The 2024 Master’s Mandate is here and to become a registered dietitian, all RD2Bes must now get a master’s degree to sit for the CDR Exam. But what about those individuals who wish to go beyond a master’s degree to pursue a Ph.D.? One of our own BWS DI faculty advisors, Trisha Sterringer, MS, RDN, CSCS, did just that and was kind enough to share her experience.

BWS DI Faculty Advisor Trisha Sterringer, MS, RDN, CSCS

1. What is your Ph.D. program?

I am a third-year Doctoral Candidate in the Nutrition and Exercise Metabolism Lab at Virginia Tech. My degree is in Human Nutrition, Foods, and Exercise. My dissertation research is focused on performance nutrition, energy availability, and bone health in active populations.

Trisha working in the Nutrition and Exercise Metabolism Lab at Virginia Tech

2. Tell us a little about your background and what you did before returning to school.

I have always had an interest in nutrition and exercise. I played a lot of sports growing up which led me to pursue a Bachelor’s in Sports Nutrition from the University of Cincinnati. Then I completed a combined Master’s and Dietetic Internship in Public Health Nutrition at Case Western Reserve University in Cleveland, Ohio. It was through this internship program that I was introduced to the dietitians at Be Well Solutions. I was lucky enough to join the staff in 2018 as a Wellness Dietitian and then in 2020 I was promoted to the Director of Nutrition Services. It was in this role that I was able to combine my interests in nutrition and exercise in a way that promoted employee wellness and disease prevention.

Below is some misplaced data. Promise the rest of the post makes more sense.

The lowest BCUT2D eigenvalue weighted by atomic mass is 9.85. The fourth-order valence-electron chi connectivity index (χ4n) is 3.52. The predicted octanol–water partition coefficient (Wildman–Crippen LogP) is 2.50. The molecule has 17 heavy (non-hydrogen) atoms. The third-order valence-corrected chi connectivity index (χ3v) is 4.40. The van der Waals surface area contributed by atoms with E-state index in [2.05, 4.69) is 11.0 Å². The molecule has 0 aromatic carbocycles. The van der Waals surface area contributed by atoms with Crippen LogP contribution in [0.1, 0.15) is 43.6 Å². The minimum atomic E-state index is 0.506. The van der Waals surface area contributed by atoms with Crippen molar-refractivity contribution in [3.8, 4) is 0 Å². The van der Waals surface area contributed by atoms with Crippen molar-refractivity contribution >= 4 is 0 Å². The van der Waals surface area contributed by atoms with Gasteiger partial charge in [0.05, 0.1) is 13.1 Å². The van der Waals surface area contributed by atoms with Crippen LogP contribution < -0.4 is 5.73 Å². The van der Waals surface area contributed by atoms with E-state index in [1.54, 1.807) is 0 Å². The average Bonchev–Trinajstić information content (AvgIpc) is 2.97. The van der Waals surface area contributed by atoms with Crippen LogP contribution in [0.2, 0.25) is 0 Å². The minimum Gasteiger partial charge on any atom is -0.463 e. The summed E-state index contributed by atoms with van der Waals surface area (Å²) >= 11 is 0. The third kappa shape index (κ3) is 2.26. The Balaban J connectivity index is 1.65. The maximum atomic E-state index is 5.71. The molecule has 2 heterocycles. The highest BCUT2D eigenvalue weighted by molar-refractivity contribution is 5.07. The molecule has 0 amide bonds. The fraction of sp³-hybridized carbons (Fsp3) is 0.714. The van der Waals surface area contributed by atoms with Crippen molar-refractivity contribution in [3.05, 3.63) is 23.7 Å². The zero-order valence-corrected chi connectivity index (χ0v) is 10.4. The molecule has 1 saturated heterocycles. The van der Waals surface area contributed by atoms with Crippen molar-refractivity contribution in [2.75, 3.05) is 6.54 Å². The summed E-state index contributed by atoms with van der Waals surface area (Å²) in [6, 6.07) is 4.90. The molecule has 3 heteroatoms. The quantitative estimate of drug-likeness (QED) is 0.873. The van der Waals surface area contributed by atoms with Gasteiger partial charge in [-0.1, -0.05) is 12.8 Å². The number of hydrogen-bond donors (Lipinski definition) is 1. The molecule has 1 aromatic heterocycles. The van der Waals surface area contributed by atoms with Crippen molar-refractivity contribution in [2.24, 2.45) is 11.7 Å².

3. What was your RD2Be journey like?

Bumpy! I wouldn’t say I have a completely Type A personality, but I would definitely describe myself as a planner. But my RD2Be journey did not go as planned (thankfully it turned out even better). When I applied to internships my senior year, I applied to DI-only programs. I was definitely not interested in a Master’s degree. And then the email came back from DICAS… I didn’t match. I was devastated. I thought I did everything I was supposed to do. I had an almost perfect science GPA, I volunteered in the diet office of a hospital every week, I had great letters of recommendation, how did I not match?! But looking back, it was the best thing that ever happened to me. Because I didn’t get my first choice of internships, I decided to apply to combined MS/DI programs. I ended up accepting a spot at Case Western and it was there that I first fell in love with research.

4. Did you always know you wanted to get your Ph.D. or was this something you decided after becoming a registered dietitian?